Tuesday, October 18, 2011


     I really like Hughes' "Theme for English B."  His poetry is different from the previous ones we have read simply because it consists of direct and clear language.  Hughes' main argument in this poem is that everyone is influenced by the society they live in and the people they come in contact with.  He discusses how Harlem and New York as a whole influence him as a person.  Hughes then lists off various aspects of himself that prove he is a person and being true to himself like his instructor asked.  One thing I noticed about the diction in this poem was his use of the phrase "I guess."  I guess is a very unsure, reluctant response that Hughes uses in order to make subtle points about his race and how he is not treated like everyone else.  One example of this is when he writes, "I guess being colored doesn't make me NOT like the same things other folks like who are other races."  I think here Hughes is trying to make the point that everyone always assumes that black people are completely different than white people when there are in fact many similarities.  He also uses this phrase towards the end of the poem when talking about how people learn from each other.  I think here Hughes is being sarcastic and saying that it would make sense if a white man learned from a black man but that it really doesn't happen because white men are "older---and white--- and somewhat more free."  Hughes also discusses the idea of unity and what it means to be American in this poem.  Hughes' argument is that even though we sometimes don't want to be connected with another person for whatever reason, we inevitably are because we're "American" and come in contact with each other every day.
     In "Harlem," Hughes speculates about what happens to dreams that are put off for whatever reason.  I  think the title of this poem is very significant.  On Monday in class, we discussed what the Harlem Renaissance era was like.  It was a time of art and music and writing that exploded from the recently freed African American population.  Is Hughes suggesting that Harlem is a dream deferred and that it is an explosion of long bottled up feelings and emotions that can now somewhat be let out through art, music, books, etc.?  Perhaps the put off dreams of previously enslaved African Americans was like a "heavy load" that they could not relieve themselves of because of the laws that kept them in slavery.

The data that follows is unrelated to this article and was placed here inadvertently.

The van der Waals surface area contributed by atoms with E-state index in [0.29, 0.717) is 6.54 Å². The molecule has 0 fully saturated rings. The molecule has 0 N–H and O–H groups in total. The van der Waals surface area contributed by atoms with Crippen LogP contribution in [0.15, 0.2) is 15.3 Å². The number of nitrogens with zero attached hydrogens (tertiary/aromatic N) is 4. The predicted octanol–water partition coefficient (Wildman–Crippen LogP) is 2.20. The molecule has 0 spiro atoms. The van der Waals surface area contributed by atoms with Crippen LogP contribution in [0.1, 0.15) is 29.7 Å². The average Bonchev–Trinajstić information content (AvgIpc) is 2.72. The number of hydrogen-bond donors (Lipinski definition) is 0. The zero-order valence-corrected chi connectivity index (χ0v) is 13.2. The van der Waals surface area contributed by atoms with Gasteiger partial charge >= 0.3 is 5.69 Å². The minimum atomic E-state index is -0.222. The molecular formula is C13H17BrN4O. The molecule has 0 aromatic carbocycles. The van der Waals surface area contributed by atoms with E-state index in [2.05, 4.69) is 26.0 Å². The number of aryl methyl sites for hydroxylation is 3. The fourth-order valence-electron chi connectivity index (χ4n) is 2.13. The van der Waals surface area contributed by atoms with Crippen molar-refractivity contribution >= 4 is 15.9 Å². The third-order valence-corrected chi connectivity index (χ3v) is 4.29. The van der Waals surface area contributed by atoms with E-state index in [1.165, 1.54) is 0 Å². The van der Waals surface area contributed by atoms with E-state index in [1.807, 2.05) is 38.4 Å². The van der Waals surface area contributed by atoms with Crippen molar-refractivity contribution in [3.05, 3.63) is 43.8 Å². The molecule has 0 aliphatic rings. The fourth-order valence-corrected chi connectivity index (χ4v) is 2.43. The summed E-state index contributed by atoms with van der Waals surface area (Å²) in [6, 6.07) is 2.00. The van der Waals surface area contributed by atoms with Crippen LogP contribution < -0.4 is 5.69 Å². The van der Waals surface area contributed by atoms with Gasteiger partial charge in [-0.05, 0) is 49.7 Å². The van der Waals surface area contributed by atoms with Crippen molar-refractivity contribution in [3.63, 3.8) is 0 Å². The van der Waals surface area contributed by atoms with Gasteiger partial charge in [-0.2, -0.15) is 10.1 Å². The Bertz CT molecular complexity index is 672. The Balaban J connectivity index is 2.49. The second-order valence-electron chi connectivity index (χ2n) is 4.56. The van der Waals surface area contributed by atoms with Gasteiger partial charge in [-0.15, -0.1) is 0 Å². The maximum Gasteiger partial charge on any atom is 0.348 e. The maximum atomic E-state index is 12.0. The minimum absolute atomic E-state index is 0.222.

I really enjoyed Hughes' writing.  He is straightforward and direct which makes reading his writing easier to understand but he still at the same time leaves room for plenty of interpretation.


  1. I really agreed with your comments, on this work of writing. I always find it interesting, to read about how different ethnic groups like African Americans, Asian Americans, and Native Americans think and feel about how they are viewed by society.

  2. After class Wednesday I just wanted to make a couple of points. In "Theme for English B" it is important to highlight the imagery that Hughes uses "above Harlem...down into Harlem," etc. Hughes here is trying to show his readers the inequality that exists and how he is a part of two very different worlds.
    In "Harlem," we made the connection to Cullen's "Heritage" because of the theme of explosion and how when people are not true to themselves or their dreams, they feel as though they are literally going to explode. It is also important to highlight the negative imagery that is used throughout this poem. Hughes here is trying to emphasize that when dreams are deferred, negative consequences for the person are inevitable.

  3. I agree that this was very interesting to read. The negative imagery is very strong in this poem. I dident caught what he was negatively describing at first but now it's Pretty obvious.